11. 11. CONTAINMENT THROUGH MILITARY INTERVENTION KOREAN WAR  Korea had been ruled by Japan until 1945. After WWII the northern half was liberated by USSR troops and southern half by USA.  In 1950 North Korea invaded South Korea.  US state department responded by saying that:
  12. 12. CONTAINMENT THROUGH MILITARY INTERVENTION KOREAN WAR  UNO intervened in the war after resolution presented by USA and pushed back north forces across the 38th Parallel.  Korean War was a resounding success as there were no more invasions made by the North Koreans or Chinese into South Korea afterwards.  Although North Korea remained and still is Communist but US succeeded in spreading communist influence over South Korea.
  13. 13. CONTAINMENT THROUGH MILITARY INTERVENTION VIETNAM WAR  US involvement in Vietnam was because of Domino theory of President Eisenhower who proposed that if one Southeast Asian country fell to communism, then all of Southeast Asia would fall like a domino effect.  Vietnam was divided in North and South at 17th Parallel after French withdrawal from region according to peace settlement of Geneva Accord.
  14. 14. CONTAINMENT THROUGH MILITARY INTERVENTION VIETNAM WAR  Civil war started between North and South Vietnam.  South Vietnam aided by USA and North Vietnam was aided by the Soviet Union and China.  President Nixon started withdrawing troops when apposition grew in America against long, tiring and unfruitful war.
  15. 15. CONTAINMENT THROUGH MILITARY INTERVENTION VIETNAM WAR  North succeeded to invent South Vietnam and a communist country with the name of ‘Socialist Republic of Vietnam’ was established in 1975.
  16. 16. ROLE OF CIA IN CONTAINMENT  The U.S. Central Intelligence Agency (CIA) provided covert assistance to those Third world Countries that were opposing Soviet-backed forces.  CIA intervened in elections of Italy and Philippines to prevent communists from coming to power.  CIA also organized and backed military coups in countries like Iran, Guatemala, Indonesia etc. to overthrow or prevent the Communist governments.  CIA also helped Afghan guerillas both in arms and money against Soviet backed government of Afghanistan.
  17. 17. COMMUNIST SPREAD IN CUBA  Cuba had been allied of USA and ruled by a dictator Batista.  It was known as backyard of USA being located about 130 miles south of Florida.  The communist takeover in 1959 by Fidel Castro had brought direct problems for the United States.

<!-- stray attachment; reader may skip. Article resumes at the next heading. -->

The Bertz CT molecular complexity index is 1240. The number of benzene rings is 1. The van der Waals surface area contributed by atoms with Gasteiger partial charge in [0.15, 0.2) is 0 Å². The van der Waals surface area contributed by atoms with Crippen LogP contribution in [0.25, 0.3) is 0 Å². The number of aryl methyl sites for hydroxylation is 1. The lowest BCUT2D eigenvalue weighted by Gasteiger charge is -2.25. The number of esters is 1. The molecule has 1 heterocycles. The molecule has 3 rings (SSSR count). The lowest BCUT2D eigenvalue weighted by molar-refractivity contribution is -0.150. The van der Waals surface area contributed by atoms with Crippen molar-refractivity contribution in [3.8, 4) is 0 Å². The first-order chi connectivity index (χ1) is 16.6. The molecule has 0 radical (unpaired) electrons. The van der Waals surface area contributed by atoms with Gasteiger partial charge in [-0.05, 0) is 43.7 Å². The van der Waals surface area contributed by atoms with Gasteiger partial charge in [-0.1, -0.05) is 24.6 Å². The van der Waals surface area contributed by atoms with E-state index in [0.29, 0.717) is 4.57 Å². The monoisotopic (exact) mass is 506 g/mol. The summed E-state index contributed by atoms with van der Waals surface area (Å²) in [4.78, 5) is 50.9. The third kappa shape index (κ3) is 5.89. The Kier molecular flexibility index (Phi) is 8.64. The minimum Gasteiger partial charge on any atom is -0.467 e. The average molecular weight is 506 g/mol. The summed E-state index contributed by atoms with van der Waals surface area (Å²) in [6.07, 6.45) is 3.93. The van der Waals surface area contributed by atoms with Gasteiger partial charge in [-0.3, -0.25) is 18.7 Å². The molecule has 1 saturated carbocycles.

18. 18. COMMUNIST SPREAD IN CUBA  Soviet’s decision to install missiles in Cuba, with the range to reach any target in USA, brought most serious confrontation of cold war and its major turning point.  The Cuban Missile Crisis was a demonstration of failure of containment and did not succeed to halt the spread of communism.
  19. 19. CONCLUSION  USA designed its Containment policy in order to prevent the Communist expansion.  USA spend millions of dollars giving support to poverty stricken areas as communism is much attractive for peasantry and middle class.  Containment policy was neither a complete success nor ultimate failure.  China, North Korea, Vietnam, Cuba and the Eastern Europe fell to Communist and US couldn’t prevent it.  However US succeeded to prevent communist spread in Western Europe, South Asia and Middle East through its military and economic aid.  The Containment Policy officially ended with the fall of the Soviet Union in 1991.  It couldn’t be concluded that USSR collapsed because of Containment Policy rather it fell because of its own blunders, failure to control a large country and military expenditures while in a conflict with a big power turned it bankrupt and it eventually fell.
  20. 20. CITATION Books:  Amstutz, Mark R, International Conflict and Cooperation, (New York: McGraw-Hill companies,1999)  Duiker, William J & Spielvogel, Jackson J ,World History,(Boston: Wadsworth Cengage learning,2010)  Morris, Roberts John, Twentieth Century the history of the world 1901,(New York: Penguin books Ltd, 1999)  Walsh, Ben, Modern world History, (London: John Murray publishers Ltd,1996)  Websites:  policy/cold-war-and-containment/   25238,articleId-25220.html   